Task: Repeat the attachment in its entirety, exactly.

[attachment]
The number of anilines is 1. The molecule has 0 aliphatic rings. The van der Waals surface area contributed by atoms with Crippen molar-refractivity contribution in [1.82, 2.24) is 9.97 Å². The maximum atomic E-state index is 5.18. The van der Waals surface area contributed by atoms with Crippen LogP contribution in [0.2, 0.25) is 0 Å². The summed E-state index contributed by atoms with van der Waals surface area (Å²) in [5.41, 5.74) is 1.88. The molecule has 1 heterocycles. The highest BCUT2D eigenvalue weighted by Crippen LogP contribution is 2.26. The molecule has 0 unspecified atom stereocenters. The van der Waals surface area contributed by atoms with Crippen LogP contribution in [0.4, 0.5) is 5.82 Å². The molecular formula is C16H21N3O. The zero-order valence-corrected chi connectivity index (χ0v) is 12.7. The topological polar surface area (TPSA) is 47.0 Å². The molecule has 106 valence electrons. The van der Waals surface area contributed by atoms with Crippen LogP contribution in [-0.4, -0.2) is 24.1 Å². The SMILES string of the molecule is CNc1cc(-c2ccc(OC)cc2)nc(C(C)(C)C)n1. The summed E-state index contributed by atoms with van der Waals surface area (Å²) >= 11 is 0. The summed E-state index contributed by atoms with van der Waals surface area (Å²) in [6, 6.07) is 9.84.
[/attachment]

The number of anilines is 1. The molecule has 0 aliphatic rings. The van der Waals surface area contributed by atoms with Crippen molar-refractivity contribution in [1.82, 2.24) is 9.97 Å². The maximum atomic E-state index is 5.18. The van der Waals surface area contributed by atoms with Crippen LogP contribution in [0.2, 0.25) is 0 Å². The summed E-state index contributed by atoms with van der Waals surface area (Å²) in [5.41, 5.74) is 1.88. The molecule has 1 heterocycles. The highest BCUT2D eigenvalue weighted by Crippen LogP contribution is 2.26. The molecule has 0 unspecified atom stereocenters. The van der Waals surface area contributed by atoms with Crippen LogP contribution in [0.4, 0.5) is 5.82 Å². The molecular formula is C16H21N3O. The zero-order valence-corrected chi connectivity index (χ0v) is 12.7. The topological polar surface area (TPSA) is 47.0 Å². The molecule has 106 valence electrons. The van der Waals surface area contributed by atoms with Crippen LogP contribution in [-0.4, -0.2) is 24.1 Å². The SMILES string of the molecule is CNc1cc(-c2ccc(OC)cc2)nc(C(C)(C)C)n1. The summed E-state index contributed by atoms with van der Waals surface area (Å²) >= 11 is 0. The summed E-state index contributed by atoms with van der Waals surface area (Å²) in [6, 6.07) is 9.84.